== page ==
Anxiety & Me, part 3: The stories that make us

[this is the third in a series of six essays on creativity and mental illness, which will be serialised on Bootleg Noise in the coming weeks. Part one, part two, part four]

Browsing the web after the “little bit mentally ill” incident, I found several articles by Matthew Haig describing his writing journey and struggle with depression. In an excellent piece in the Telegraph, (http://www.telegraph.co.uk/health/wellbeing/10758065/Suffering-from-depression-It-was-touch-and-go-but-Ididnt-jump.html) he wrote that “words help give us the building blocks to build another mind, very often with a better view. My mess of a mind needed shape, and external narratives I found in… books, offered hope and became reasons to stay alive.”
I enjoyed the piece, and related strongly. During my last depressive phase, my concentration worsened: I couldn’t focus, couldn’t work much, couldn’t read much. I was unable to be interested in a book. But in April 2014, I found a copy of Margaret Attwood’s Alias Grace, read the first page, and was hooked.
My reading muscles were so weak that I ended up mouthing to myself as I read, painstakingly visualising the characters and highlighting as I went. But when I was done I hit the second-hand bookshops, left with an armful of novels, and became a reader again.
Yes, the stories we write and read can help us. Yes, we need them desperately.
But.
My concern is that recovery narratives like Haig’s are framed by media in a way that doesn’t reflect a common, unspoken experience of mental illness: most people have to be at a certain level of wellness to read and write in the first place.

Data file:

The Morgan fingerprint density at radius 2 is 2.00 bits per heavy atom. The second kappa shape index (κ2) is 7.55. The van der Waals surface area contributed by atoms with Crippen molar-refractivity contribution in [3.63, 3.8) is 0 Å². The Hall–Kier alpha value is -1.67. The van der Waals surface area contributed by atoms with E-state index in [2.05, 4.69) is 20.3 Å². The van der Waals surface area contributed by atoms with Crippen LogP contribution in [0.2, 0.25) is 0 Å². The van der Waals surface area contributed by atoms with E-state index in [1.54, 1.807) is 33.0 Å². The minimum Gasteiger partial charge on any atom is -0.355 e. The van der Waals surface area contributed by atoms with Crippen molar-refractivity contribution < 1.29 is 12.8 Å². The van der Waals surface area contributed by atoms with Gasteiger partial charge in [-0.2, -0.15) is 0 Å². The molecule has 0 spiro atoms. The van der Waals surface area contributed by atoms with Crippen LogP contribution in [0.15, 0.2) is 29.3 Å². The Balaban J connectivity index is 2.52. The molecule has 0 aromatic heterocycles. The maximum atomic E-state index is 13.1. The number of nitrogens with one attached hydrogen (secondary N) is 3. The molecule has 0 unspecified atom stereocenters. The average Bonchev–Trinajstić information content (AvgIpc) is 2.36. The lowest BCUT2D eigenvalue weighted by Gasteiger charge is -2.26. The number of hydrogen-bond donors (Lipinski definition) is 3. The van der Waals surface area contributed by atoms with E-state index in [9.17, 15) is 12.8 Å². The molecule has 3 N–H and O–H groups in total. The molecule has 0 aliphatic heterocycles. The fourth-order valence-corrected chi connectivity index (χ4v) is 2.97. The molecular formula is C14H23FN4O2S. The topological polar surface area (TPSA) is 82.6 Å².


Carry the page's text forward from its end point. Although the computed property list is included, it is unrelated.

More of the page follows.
By the time I read Alias Grace, I was already feeling better. Only a few months before, I would have been unable to read it all the way through. Going back to the books was a sign of partial recovery, not a miracle cure.
The idea that ‘art rescues people’ can spark enormous creative guilt.
I’ve talked to young artists who can’t work, study or produce because of their illness – and who worry that they’re somehow doing it wrong. But sapped creativity doesn’t make you innately uncreative; it just means your energy is being burned up elsewhere.
The idea that mental illness necessarily fuels art – that we somehow gain a deeper connection to books and writing through the experience – is one of the most pernicious misconceptions I’ve ever come across. Perhaps it’s true for some, but certainly not for all. To be honest, mental illness is so tiring and boring that it burns us out at times. And then many of us wonder if we should be fired up to create, instead of feeling totally fed up.

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